Post some pics, please, if you got them. I have often thought that for e-bikes to be practical, they really need to be trikes (to enable carrying sufficient battery mass to give a decent range. Doing that through a sidecar actually makes good sense.

    I know a gent in eastern Washington who is a recumbent fan, and is an electrical engineer for the BPA as his career. He built a tadpole trike with a battery pan below the main boom, giving him 4 inches of ground clearance, and a 240 mile range. We have been discussing building a delta full suspension trike, with independent swing arm rear suspension and enough battery capacity to go 180+ miles on a full charge, at an average speed of 25 mph. I am doing preliminary sketches - once he gets back to me with his load and distribution numbers I'll do a full on design study and generate plans/specifications.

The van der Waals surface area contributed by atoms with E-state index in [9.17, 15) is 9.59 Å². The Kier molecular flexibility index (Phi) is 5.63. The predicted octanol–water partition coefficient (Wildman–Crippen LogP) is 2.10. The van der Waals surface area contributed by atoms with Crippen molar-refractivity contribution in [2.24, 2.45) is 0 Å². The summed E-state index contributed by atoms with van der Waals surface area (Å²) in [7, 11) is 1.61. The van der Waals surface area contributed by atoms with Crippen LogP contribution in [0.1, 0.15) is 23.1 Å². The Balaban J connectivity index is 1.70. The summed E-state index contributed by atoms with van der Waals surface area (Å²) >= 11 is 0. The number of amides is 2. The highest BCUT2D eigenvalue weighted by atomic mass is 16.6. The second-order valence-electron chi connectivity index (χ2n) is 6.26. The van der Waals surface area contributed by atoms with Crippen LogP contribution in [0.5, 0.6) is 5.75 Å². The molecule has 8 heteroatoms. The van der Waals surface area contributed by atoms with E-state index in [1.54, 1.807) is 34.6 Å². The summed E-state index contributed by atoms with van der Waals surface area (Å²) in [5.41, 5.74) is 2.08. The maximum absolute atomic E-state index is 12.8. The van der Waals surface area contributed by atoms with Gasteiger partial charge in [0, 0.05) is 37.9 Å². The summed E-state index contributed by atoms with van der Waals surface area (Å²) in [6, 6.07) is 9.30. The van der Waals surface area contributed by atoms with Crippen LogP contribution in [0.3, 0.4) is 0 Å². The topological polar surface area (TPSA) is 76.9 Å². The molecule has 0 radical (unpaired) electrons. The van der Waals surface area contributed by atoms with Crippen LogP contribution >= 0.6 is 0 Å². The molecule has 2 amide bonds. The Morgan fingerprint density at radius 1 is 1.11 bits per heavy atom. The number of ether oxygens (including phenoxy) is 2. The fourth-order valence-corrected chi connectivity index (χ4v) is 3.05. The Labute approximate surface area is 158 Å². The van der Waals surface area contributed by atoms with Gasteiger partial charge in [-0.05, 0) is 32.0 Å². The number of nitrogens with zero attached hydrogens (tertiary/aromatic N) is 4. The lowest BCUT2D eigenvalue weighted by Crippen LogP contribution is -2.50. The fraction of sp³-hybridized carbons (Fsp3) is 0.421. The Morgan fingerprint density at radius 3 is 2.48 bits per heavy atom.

So, yeah, I'd like to see your project.

  13. fasteddy

    fasteddy Member

    Patrick, I'm just at the point where I'm putting the body together. Looks like a Chris Craft run about.

    I am going to hinge the bike and the side car but not the side car wheel. To many cables running to it and I have been warned that if the wires are pulled loose the game is over. The wheel is around $500 with taxes so I tend to be careful.

    I'll start welding things up this week so as soon as I can I'll send you pictures of what I'm building. I think the side car/frame is going to be about 75 pounds without the wheel and battery/charger.

    What batteries did he use to get a range that long?